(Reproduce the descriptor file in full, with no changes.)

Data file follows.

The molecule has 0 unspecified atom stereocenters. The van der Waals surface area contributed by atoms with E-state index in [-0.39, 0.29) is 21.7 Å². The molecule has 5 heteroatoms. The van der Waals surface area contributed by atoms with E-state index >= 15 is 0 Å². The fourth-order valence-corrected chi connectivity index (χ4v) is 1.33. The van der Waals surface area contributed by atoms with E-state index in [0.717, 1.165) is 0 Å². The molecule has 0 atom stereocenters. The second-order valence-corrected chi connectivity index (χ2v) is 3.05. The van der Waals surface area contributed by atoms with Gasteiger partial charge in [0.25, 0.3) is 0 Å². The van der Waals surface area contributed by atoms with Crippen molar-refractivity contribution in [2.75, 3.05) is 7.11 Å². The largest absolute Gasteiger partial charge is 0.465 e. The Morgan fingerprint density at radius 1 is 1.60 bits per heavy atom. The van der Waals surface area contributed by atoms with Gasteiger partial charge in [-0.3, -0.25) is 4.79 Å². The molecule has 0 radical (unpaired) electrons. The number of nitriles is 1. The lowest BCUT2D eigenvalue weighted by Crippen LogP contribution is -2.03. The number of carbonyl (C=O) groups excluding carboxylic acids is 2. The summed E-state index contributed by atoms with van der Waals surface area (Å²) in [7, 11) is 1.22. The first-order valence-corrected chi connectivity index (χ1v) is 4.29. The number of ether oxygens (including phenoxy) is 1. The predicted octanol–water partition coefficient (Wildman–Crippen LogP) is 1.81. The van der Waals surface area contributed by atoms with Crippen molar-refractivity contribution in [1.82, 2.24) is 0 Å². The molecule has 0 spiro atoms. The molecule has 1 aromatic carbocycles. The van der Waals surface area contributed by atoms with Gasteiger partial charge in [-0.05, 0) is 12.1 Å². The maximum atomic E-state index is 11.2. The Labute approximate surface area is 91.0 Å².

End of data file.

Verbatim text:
The molecule has 0 unspecified atom stereocenters. The van der Waals surface area contributed by atoms with E-state index in [-0.39, 0.29) is 21.7 Å². The molecule has 5 heteroatoms. The van der Waals surface area contributed by atoms with E-state index >= 15 is 0 Å². The fourth-order valence-corrected chi connectivity index (χ4v) is 1.33. The van der Waals surface area contributed by atoms with E-state index in [0.717, 1.165) is 0 Å². The molecule has 0 atom stereocenters. The second-order valence-corrected chi connectivity index (χ2v) is 3.05. The van der Waals surface area contributed by atoms with Gasteiger partial charge in [0.25, 0.3) is 0 Å². The van der Waals surface area contributed by atoms with Crippen molar-refractivity contribution in [2.75, 3.05) is 7.11 Å². The largest absolute Gasteiger partial charge is 0.465 e. The Morgan fingerprint density at radius 1 is 1.60 bits per heavy atom. The van der Waals surface area contributed by atoms with Gasteiger partial charge in [-0.3, -0.25) is 4.79 Å². The molecule has 0 radical (unpaired) electrons. The number of nitriles is 1. The lowest BCUT2D eigenvalue weighted by Crippen LogP contribution is -2.03. The number of carbonyl (C=O) groups excluding carboxylic acids is 2. The summed E-state index contributed by atoms with van der Waals surface area (Å²) in [7, 11) is 1.22. The first-order valence-corrected chi connectivity index (χ1v) is 4.29. The number of ether oxygens (including phenoxy) is 1. The predicted octanol–water partition coefficient (Wildman–Crippen LogP) is 1.81. The van der Waals surface area contributed by atoms with Crippen molar-refractivity contribution in [1.82, 2.24) is 0 Å². The molecule has 0 spiro atoms. The molecule has 1 aromatic carbocycles. The van der Waals surface area contributed by atoms with Gasteiger partial charge in [-0.05, 0) is 12.1 Å². The maximum atomic E-state index is 11.2. The Labute approximate surface area is 91.0 Å².